If you feel groggy, crave sugar, have joint pain or are overly stressed or anxious, it may be time to do some spring cleaning — on your body.
What might a little internal housekeeping involve? You can start by giving your liver some love. The liver is your largest internal organ that performs literally hundreds of functions in the body. One important function is to eliminate unwanted toxins.
Anything that is eaten or consumed, whether it’s food, alcohol, medicine or toxins, gets filtered by the liver. Fortunately, the liver is super-smart. It knows when it’s time for a good cleanse. It knows when to usher the toxins out of the body through urine or stool, when to save nutrients and when to release them back into the blood. Although there’s no such thing as detoxing or cleansing the liver itself, you can support what your liver does naturally and protect it from external stressors by being careful about what you consume.
One of the best ways to support the liver and its important detox work is through the foods you eat. Here’s how to give your liver a hand at the hard work it does:
Artichokes possess liver-cleansing nutrients that stimulate bile flow and protect the liver. Bile is important to liver health because it helps with the transport of waste products and toxins, so they can be swept away from the body. Without bile flow, toxin buildup or harm to the liver could result.
Artichokes are a great addition to pastas and salads. Or just roast them with lemon, olive oil, garlic, salt and pepper for a simple side dish.
Deep-hued berries such as blackberries, blueberries and raspberries contain strong antioxidants (anthocyanins) that contribute to the detoxification process and reduce overall inflammation. It’s easy to get your daily serving of these detox helpers. They make a sweet add-on to green salads, oatmeal and yogurt bowls.
Beets contain several compounds — betalains, betaine and pectin — that aid in toxin elimination and keep the liver healthy. With a sweet, yet earthy flavor, beets brighten up green salads and can even serve as the star ingredient in soups and dips.
Vegetables like broccoli, cauliflower, Brussels sprouts, and watercress are not only full of fiber and nutrients for overall health, but they also contain sulfur-containing phytochemicals (glucosinolates) that support the clean-up of toxins. There are limitless ways to add cruciferous vegetables into your diet, so get creative and enjoy. For a low-carb version of potato salad or hummus, steam a head of cauliflower and use that as your base. Add arugula or broccoli to your pizza, and make the crust out of cauliflower. Most of these veggies also taste incredible “naked” — roasted with just a little olive oil, salt and pepper. What could be simpler?
Pumpkin seeds contain amino acids that support the detox process. They also have a lot to offer in the flavor department. Sprinkling these nutty little seeds on oatmeal, in homemade trail mix or on a big green salad is a great way to liven up traditional meals and snacks.
Turmeric is a vibrant yellow spice used to flavor up food and beverages. Curcumin, a compound found in turmeric, contributes to the synthesis of glutathione, a liver-protecting antioxidant that helps bind toxins and sweep them out of the body via urine or bile. Sprinkle turmeric powder on eggs, roasted veggies, rice, or in a warm golden milk recipe.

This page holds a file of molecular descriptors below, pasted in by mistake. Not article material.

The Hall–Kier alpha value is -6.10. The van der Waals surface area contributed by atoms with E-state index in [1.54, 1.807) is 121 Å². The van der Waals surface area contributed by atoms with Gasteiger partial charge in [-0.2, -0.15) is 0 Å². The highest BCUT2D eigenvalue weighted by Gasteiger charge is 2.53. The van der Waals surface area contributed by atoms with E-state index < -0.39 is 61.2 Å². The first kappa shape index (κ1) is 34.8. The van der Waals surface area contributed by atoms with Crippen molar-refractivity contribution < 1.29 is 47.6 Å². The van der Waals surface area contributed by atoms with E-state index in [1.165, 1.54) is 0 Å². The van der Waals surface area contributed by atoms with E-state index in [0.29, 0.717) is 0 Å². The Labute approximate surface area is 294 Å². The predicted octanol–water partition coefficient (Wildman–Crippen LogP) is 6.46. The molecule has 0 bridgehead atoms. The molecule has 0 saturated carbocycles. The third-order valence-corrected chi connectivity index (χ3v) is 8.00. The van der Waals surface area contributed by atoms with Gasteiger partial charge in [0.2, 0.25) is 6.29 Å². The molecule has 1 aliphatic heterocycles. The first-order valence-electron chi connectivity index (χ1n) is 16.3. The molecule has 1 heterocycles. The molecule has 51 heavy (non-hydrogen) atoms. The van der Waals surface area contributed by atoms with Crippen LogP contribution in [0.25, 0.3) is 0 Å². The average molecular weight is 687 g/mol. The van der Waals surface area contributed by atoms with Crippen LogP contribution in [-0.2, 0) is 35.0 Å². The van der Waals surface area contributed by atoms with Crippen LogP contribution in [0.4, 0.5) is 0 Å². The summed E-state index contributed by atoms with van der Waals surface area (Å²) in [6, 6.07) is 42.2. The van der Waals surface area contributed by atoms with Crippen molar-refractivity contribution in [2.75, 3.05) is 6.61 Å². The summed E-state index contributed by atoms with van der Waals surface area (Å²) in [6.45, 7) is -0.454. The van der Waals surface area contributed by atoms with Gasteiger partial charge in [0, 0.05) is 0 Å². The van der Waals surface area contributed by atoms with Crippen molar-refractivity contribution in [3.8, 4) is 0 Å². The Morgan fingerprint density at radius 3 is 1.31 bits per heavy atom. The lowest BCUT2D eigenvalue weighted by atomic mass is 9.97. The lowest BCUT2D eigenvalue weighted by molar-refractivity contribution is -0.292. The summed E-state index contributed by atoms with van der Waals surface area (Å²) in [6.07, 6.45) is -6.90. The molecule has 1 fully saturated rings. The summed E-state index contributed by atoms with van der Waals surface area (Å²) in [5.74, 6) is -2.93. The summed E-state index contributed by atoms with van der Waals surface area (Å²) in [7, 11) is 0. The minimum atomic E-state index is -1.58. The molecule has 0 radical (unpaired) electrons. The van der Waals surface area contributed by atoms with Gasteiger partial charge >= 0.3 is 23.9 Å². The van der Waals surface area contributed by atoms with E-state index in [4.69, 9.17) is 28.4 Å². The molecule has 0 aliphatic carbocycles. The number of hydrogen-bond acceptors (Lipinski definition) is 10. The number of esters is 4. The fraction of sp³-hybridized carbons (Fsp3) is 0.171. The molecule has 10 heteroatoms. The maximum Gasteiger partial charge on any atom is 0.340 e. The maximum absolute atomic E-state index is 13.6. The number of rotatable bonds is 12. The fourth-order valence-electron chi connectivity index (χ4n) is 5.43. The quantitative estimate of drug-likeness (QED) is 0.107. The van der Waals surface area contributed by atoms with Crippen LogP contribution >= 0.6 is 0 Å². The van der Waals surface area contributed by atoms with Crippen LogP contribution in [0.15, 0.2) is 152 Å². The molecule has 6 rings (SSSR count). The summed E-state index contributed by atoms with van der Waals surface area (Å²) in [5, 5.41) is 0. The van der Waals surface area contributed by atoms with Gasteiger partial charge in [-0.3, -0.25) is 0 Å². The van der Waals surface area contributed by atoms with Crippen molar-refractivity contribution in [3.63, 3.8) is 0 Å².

Note: by itself, curcumin is not well-absorbed by the body. To boost absorption, combine turmeric with black pepper, as some supplements do.
Fermented foods like sauerkraut, kimchi, kombucha, lacto-fermented pickles, kefir and yogurt are packed with probiotics that aid the liver in the cleansing process. It’s actually easier than you think to give your diet a fermented fix. At the grocery store, look for refrigerated pickles that specify that they’re “naturally fermented.” Add sauerkraut to your grass-fed burger or veggie patties. For breakfast, go for Greek and/or full-fat yogurt, from grass-fed cows. And on sushi night, order miso soup.
Green tea is a popular way to get a caffeine jolt, without the crash, while giving your body the benefit of antioxidants and phytochemicals that can support liver detoxification. For a liver-nourishing change-up, try substituting green tea for your morning coffee several times a week. Add a spoonful of raw honey for an extra dose of liver support.
Healthy whole foods that are packed with potassium include sweet potatoes, tomato sauce, spinach, beans (white, kidney and lima), blackstrap molasses and bananas. Add a teaspoon or two of blackstrap molasses to your morning coffee to give it rich body. For a well-rounded vegetarian dish, stuff a baked sweet potato with sauteed spinach and cannellini beans and top with cheese. For dessert, blend a frozen banana with a tablespoon of cacao powder and a dash of vanilla extract in a blender until smooth.
Lastly, for the effective elimination of toxins, you should be drinking a lot of water every day. Liver detoxification transforms toxins into water-soluble compounds, so they can be flushed out of the body (through urine). Need a bit of encouragement to drink more H2O? Buy a fun, brightly-hued bottle you’ll actually like to use and set ‘sip’ reminders on your phone.
The most impressive herbal supplement for liver health is milk thistle, also called silymarin, which is an extract of the seeds of the flowering milk thistle plant. It has antioxidant and anti-inflammatory properties, among other benefits. Look for a milk thistle supplement that's standardized to contain 70 to 80 percent silymarin, a flavonoid, and follow the dosage instructions on the manufacturer's label (always consult with your doctor first!).
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